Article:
Full of Sound and Fury: Unmasking Hassan Rouhani's True Intentions

For all the hope expressed that Iranian President Hassan Rouhani may be a "moderate leader" and the antidote to his predecessor Mahmoud Ahmadinejad, many remain leery as to the true intentions of the Islamic republic's leader.
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2013-10-07-iran8bb.jpgIranian émigrés at the Dag Hammarskjold Plaza near the UN express their true feelings for the leaders of the Islamic country. They fear that Western powers are gullibly going into peaceful negotiations. / Photo by Jared Feldschreiber

For all the hope expressed that Iranian President Hassan Rouhani may be a "moderate leader" and the antidote to his predecessor Mahmoud Ahmadinejad, many remain leery as to the true intentions of the Islamic republic's leader. Protesters loudly expressed their displeasure toward the Muslim leader outside the United Nations recently, denouncing what they perceive as the Western world's willful acquiescence to the charm offensive orchestrated by Iran's mullahs. These protests came during the opening of the 68th session of the U.N. General Assembly, and while President Obama and Rouhani spoke by phone, the first dialogue between the heads of state of America and Iran in 34 years. Those who are skeptical about Rouhani's outreach efforts believe it is economic sanctions, not an intent to negotiate in good faith over Iran's nuclear program, that have led to Iran's change in tone. "Among other effects, these sanctions have made it difficult for Iran to sell oil, the lifeline of the regime. Rouhani is certainly under a great deal of pressure from those who voted for him to persuade the international community and the U.S. in particular to lift some of these sanctions," the U.S. Institute of Peace has noted. "There is no moderation in Iran and Rouhani is part of the same regime that Ahmadinejad is," Saeed Shams, a rally organizer, told Agence France Presse. "[Supreme Leader Ali Hosseini] Khamenei basically rules everything else." In a June interview, Rouhani made clear that talks with the United States were only possible under certain conditions. "First of all, the Americans have to say ... that they will never interfere in Iran's internal affairs," Rouhani said. "Second, they have to recognize all of the Iranian nation's due rights, including nuclear rights. And third, they have to put aside oppressive ... policies toward Iran." At the protests outside the United Nations, participants included Iranian emigres who believe that Rouhani is no different than his predecessors, known to quash any form of dissent. Zari Shayesteh had six family members killed by the regime under the direction of the Islamic Republic's regime. Their crime? Speaking out about human rights. "There was no court, nor a justice system," says Ray Kafi, another protester. "Activists are oft-times beaten to death in jail or hung in public."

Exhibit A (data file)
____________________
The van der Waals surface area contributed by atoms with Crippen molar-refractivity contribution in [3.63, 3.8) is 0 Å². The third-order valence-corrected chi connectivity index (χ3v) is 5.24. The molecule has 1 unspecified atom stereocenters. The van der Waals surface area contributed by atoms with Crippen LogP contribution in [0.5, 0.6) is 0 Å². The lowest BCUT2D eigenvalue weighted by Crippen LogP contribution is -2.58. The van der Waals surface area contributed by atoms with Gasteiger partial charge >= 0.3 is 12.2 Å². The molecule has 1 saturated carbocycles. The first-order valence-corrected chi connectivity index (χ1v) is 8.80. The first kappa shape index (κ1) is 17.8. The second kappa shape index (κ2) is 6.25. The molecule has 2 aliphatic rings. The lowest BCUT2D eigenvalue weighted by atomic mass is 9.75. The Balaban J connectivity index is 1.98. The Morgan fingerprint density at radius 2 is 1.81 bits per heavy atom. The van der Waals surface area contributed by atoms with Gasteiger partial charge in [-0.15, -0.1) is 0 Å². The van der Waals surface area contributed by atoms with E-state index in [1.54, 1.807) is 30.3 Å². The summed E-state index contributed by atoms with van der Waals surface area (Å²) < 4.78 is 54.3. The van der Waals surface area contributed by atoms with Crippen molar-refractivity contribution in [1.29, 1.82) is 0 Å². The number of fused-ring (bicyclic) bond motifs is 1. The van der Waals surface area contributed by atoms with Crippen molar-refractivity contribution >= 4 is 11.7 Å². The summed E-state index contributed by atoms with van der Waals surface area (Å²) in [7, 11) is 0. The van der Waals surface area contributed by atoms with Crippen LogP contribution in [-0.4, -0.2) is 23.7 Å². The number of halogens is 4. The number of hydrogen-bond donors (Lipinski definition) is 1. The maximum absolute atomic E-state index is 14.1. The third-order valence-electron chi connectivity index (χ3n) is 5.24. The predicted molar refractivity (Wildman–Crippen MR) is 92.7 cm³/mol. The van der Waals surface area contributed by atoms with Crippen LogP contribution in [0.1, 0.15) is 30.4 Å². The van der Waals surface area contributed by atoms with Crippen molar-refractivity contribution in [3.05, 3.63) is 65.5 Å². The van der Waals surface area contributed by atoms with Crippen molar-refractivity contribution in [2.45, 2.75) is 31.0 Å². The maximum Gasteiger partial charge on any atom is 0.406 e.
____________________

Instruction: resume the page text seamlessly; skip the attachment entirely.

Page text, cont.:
2013-10-07-iran11.jpgIranian protesters gathered all week during the UNGA to protest the Islamic Republic's authoritarian government. Zari Shayesteh, seen in middle, lost six family members killed by the regime / Photo by Jared Feldschreiber

During his speech to the General Assembly, Israeli Prime Minister Benjamin Netanyahu called Rouhani "a wolf in sheep's clothing." The Israeli government is among those who remain anxious that potential talks over Iran's nuclear program are a diversionary tactic that will allow the regime to proceed with the program while presenting a "smiley face" to the world. Pete Hegseth, CEO of Concerned Veterans for America, says, "Iran is taking a page out of the 2005 North Korea playbook. They are making overtures and are talking about disarmament, saying nuclear technology is being made for peaceful means. All they want is a loosening of the sanctions." He added:

"It is important be clear-eyed and skeptical of Iranian intentions, not coming to the talks hoping and wishing they'll give us what we want. Why would they? And while they have a new face, the reality of the ideology remains the same. ... The worst kind of diplomacy is when a bad arrangement is made."

The outrage by Rouhani's protesters outside the UN last week represents poignant voices that need to be heard. The intensity speaks to the living embodiment of surviving a dangerous theocracy hellbent on regional and ideological hegemony. While the optics of a symbolic phone call between the U.S. president and his Iranian counterpart are indeed "historic," willful deception by dangerous world actors with terrorist ties sadly remains ever present.

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